Welcome to where I am, where my kitchen's always messy, a pot's (or a poet) always about to boil over, a dog is always begging to be fed. Drafts of poems on the counter. Windows filled with leaves. Wind. Clouds moving over the mountains. If you like poetry, books, and music--especially dog howls when a siren unwinds down the hill-- you'll like it here.


MY NEW AUTHOR'S SITE, KATHRYNSTRIPLINGBYER.COM, THAT I MYSELF SET UP THROUGH WEEBLY.COM, IS NOW UP. I HAD FUN CREATING THIS SITE AND WOULD RECOMMEND WEEBLY.COM TO ANYONE INTERESTED IN SETTING UP A WEBSITE. I INVITE YOU TO VISIT MY NEW SITE TO KEEP UP WITH EVENTS RELATED TO MY NEW BOOK.


MY NC POET LAUREATE BLOG, MY LAUREATE'S LASSO, WILL REMAIN UP AS AN ARCHIVE OF NC POETS, GRADES K-INFINITY! I INVITE YOU TO VISIT WHEN YOU FEEL THE NEED TO READ SOME GOOD POEMS.

VISIT MY NEW BLOG, MOUNTAIN WOMAN, WHERE YOU WILL FIND UPDATES ON WHAT'S HAPPENING IN MY KITCHEN, IN THE ENVIRONMENT, IN MY IMAGINATION, IN MY GARDEN, AND AMONG MY MOUNTAIN WOMEN FRIENDS.




Wednesday, April 6, 2011

POET OF THE DAY: Valerie Nieman


Valerie Nieman is a poet, novelist, short story writer, travel writer, literary magazine editor, and teacher. Her third novel, Blood Clay, is being published by Press 53. Set in rural North Carolina, it focuses on our crucial need for community and the cost exacted for truth-telling. Her 2000 novel Survivors took readers into the hard lives and hard times of a West Virginia factory town in the early 1970s. Fred Chappell said, “Survivors is a jolt to the system…. Valerie Nieman pulls no punches. What she calls ‘unleashed reality’ roars through every sentence. Unforgettable.” Her first novel, Neena Gathering, was a science fiction tale set in the Appalachians. Fidelities, her collection of short fiction, features stories set in rural areas from the Alleghenies to the Carolina Piedmont, most of them published in journals such as The Kenyon Review and Arts & Letters, and in anthologies such as Degrees of Elevation and Racing Home: New Stories by Award-Winning North Carolina Authors. Her poetry collection, Wake Wake Wake, was published in 2006. Her work has been selected in two national chapbook competitions and appeared in such journals as Poetry, North Carolina Literary Review, Blackbird, New Letters, REDiViDER, and the Southern Poetry Review, as well as numerous anthologies, most recently After Shocks: The Poetry of Recovery for Life-Shattering Events and Southern Appalachian Poetry: An Anthology of Works by 37 Poets.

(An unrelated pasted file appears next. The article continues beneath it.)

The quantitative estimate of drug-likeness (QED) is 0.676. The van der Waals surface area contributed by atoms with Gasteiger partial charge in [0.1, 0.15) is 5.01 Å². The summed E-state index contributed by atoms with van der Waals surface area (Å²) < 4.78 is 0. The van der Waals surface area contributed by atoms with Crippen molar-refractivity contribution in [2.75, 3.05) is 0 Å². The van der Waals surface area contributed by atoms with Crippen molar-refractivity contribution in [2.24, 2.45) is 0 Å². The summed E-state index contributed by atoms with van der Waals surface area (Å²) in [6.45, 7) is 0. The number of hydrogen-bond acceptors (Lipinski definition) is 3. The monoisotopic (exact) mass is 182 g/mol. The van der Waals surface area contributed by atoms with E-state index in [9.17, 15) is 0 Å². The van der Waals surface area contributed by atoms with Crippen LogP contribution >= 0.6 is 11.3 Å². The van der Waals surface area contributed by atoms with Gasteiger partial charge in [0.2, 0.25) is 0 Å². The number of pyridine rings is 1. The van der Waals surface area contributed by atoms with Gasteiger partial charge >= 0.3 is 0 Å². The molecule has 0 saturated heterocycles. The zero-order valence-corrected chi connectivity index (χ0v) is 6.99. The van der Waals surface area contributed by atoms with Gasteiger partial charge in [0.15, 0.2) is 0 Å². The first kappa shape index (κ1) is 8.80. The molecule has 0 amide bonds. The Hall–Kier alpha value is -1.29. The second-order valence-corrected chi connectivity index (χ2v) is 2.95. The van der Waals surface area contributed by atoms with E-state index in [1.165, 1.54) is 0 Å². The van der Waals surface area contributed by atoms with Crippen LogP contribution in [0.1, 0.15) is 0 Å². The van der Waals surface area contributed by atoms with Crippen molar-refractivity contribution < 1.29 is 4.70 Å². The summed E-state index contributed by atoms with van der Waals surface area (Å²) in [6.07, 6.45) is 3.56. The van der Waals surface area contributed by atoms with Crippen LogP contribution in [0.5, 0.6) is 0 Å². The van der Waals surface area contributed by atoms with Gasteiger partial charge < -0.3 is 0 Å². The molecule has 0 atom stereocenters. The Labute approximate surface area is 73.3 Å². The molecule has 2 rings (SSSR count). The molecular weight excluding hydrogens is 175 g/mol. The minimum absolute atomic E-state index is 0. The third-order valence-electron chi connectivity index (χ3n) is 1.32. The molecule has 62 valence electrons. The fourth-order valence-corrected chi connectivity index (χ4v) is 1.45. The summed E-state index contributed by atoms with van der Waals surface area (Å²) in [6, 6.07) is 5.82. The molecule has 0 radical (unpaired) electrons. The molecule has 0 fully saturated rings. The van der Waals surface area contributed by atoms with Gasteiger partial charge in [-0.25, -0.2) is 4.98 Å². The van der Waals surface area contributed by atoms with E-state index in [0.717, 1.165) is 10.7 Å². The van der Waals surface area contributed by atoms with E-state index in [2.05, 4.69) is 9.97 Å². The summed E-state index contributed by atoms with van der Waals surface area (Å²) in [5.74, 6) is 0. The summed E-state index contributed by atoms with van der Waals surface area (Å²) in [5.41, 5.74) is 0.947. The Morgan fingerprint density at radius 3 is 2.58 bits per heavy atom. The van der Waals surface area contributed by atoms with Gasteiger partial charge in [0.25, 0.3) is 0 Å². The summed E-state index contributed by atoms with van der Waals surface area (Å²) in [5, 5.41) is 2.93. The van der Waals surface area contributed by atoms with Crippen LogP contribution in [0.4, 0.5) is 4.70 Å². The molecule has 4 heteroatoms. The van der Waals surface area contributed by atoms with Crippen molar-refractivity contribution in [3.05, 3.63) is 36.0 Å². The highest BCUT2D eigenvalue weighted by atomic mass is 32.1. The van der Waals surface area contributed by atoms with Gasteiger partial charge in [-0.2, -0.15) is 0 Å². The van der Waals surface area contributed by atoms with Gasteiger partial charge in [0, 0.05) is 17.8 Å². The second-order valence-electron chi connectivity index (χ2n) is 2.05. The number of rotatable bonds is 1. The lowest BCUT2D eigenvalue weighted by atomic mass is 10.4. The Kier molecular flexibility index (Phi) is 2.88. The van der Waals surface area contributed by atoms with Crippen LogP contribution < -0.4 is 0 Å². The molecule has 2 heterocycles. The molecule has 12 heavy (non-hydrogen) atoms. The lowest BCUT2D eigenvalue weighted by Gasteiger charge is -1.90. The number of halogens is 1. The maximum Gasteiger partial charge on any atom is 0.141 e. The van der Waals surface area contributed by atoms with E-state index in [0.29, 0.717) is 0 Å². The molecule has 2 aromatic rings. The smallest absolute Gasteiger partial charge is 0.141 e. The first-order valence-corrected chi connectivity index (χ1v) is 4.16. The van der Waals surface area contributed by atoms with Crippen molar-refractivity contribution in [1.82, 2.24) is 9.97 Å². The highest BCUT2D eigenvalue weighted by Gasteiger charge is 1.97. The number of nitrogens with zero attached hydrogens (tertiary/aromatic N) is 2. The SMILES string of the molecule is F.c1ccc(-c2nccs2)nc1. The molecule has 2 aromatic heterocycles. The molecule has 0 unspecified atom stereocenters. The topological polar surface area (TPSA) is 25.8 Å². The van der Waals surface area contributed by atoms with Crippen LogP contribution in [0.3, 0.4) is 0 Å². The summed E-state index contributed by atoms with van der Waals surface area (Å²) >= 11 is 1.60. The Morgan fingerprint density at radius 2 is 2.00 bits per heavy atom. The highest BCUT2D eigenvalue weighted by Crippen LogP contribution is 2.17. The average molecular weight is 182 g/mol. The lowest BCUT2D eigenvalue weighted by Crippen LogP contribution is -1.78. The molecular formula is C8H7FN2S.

Two April poems from Wake Wake Wake



First Generation

(First published in Tar River Poetry)



You spade the kitchen garden

each spring, turning the fine,

dark dirt loose from the years.

Gladiolas you planted for your dead wife

sprout again, sharpened green,

opening smaller and smaller

yellow faces that wag red tongues.


You mutter peasant German

going backward in the row,

planting potatoes

under a dark moon,

planting peas, planting cabbage

by the signs.

Does the seed know

those stick-shaped words

you never taught me?


At night you walk the rooms

of an unwarmed house,

your steps too short

for a man as tall as you have been.

You write letters in pencil

on blue-lined paper, careful English

dancing in German shoes.

The table where you work is ring-marked:

for years it held plants on saucers, cuttings.

When she died, these died also.

After a time, you stacked the pots

in the cellar.


You write me letters

telling of the cold, of summers

that are shorter and shorter,

and I am south, feeling the sun

earlier and later,

feeling here that I have failed my blood.


Your eyes have become paler blue,

and I would want to say

the color of March sky,

thin lines on paper,

or lilac petals, faded.

They measure out

this distance between us,

the rivers and the days,

and mark out the unseasonable shadows

that sharpen along the road home.



Hanging Up Clothes

(First published in The Greenfield Review)


Out in the last fine rain,

the light red in the west,

after the storm.

A delight for the eye

and tomorrow.


A deer comes from the wood line

and stands deep in daisies,

watching.

My white-flag work

does not frighten her.

The red light glows

in her summer coat.


The light is red.

The deer grazes.

I move from line to line.










2 comments:

nene said...

Thank you for posting and highlighting these wonderful writers. Otherwise, I would not be exposed to such lovely music. Although I write some prose and verse myself on my blog (www.nene-lifewhispers.blogspot.com), I usually am reading non-fiction material and delve, nakedly, into my political blog (marcoopinion-nene.blogspot) and don't pick up this type of genre that you're highlighting. Much appreciated!

Nancy Simpson said...

Kay, thank you for this mighty collection of "a poet a day" during National Poetry Month. It is the best way to celebrate. I have read every poem and learned more about each poet. Thank you.

I especially like these poems by Valerie Nieman because we mostly get fiction from her. I first met her as a poet long ago when her first poetry chapbook was published by State Street Press, and I still think of her as a poet. Later I met Val through a NCWN West workshop and at John C. Campbell Folk School where she sometimes teaches.

Keep the poems coming.